At about 3 p.m., I got a call from Joan. She had just received a call at work informing her that there had been an accident on Hwy. 210, where it intersects with Hwy. 71.  Joe stopped, waiting as a north-bound semi went by, partially obscured by a bridge. When  he started up, Joe’s Toyota Scion and an Audi A6 collided. Judie was killed instantly. Joe was airlifted to a hospital in St. Cloud where he has undergone several surgeries for multiple broken bones, and he faces months of rehabilitation. Fortunately, the woman and child in the Audi were not seriously injured.

Judie’s entire immediate family is devastated, and so are weth, of course. My sons, Jack and Jeff, joined Joan and me to drive to Fergus Falls for the funeral service. Judie’s grand-daughter, Trina, told us that of all the things Judie did, she always told her that the thing she most looked forward to was whenever she could see Joan. They were the last remaining members of their immediate Sicard family.

On the most recent visit, Joan had taken Judie for a walk along the beautiful wooded trails adjacent to Lester River, and Joan snapped a photo that we both think is the best photo we’ve seen of her in recent years. The hollow feeling is particularly haunting for us, because they were coming to see us when the tragedy occurred.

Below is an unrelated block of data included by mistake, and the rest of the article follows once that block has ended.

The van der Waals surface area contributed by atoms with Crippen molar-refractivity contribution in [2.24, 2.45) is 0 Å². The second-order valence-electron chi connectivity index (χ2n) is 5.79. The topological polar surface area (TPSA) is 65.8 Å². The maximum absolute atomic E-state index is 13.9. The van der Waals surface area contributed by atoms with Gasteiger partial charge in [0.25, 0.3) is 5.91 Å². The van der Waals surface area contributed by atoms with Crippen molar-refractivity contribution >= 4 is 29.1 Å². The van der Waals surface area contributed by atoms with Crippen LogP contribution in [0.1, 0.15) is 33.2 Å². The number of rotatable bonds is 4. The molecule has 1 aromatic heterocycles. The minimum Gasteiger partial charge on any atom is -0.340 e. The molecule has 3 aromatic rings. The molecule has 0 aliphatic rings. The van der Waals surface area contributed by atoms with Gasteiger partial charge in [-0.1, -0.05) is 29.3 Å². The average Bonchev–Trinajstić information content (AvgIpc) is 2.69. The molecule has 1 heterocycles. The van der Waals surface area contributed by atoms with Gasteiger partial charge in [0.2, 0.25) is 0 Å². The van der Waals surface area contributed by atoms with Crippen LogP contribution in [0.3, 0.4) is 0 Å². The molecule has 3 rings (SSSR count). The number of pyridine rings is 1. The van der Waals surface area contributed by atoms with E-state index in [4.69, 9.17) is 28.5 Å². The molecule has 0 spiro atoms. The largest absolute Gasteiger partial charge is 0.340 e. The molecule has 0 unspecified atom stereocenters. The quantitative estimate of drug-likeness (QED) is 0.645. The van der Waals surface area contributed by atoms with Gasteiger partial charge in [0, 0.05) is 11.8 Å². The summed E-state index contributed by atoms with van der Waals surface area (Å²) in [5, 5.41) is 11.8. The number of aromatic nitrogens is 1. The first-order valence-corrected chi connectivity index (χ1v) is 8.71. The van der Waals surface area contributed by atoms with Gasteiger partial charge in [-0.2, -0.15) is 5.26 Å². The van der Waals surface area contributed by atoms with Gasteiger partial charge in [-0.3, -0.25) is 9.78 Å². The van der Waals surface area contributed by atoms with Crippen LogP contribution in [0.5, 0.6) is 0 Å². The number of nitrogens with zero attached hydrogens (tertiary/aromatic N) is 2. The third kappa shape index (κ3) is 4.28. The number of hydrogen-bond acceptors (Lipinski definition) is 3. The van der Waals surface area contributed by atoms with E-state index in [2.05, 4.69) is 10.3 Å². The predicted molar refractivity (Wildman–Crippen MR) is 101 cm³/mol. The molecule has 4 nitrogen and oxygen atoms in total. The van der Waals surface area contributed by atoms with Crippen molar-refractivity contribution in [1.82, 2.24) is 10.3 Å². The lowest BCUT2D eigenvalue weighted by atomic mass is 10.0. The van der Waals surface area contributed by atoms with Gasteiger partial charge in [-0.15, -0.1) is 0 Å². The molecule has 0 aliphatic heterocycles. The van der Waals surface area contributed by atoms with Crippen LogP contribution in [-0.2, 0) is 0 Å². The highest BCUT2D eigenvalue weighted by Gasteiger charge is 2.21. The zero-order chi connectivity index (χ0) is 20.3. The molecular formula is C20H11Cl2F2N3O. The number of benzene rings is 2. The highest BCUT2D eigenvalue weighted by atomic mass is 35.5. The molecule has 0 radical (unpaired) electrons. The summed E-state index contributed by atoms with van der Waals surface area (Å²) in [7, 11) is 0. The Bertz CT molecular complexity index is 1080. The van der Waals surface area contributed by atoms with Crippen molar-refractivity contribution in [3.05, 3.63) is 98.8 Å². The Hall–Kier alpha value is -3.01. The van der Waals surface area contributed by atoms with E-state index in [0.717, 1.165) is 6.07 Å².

The shock hasn’t worn off yet, and it will take awhile. In my business of evaluating cars, it’s evident that the newest cars are loaded with safety elements, from stronger build-quality to high-tech electronics. But you still have to be constantly aware and focused on everybody around you when you’re on the road. And even if you are, you need the good luck to not be in the wrong place at the wrong moment.

Rest in peace, Judie. We’ll never forget you.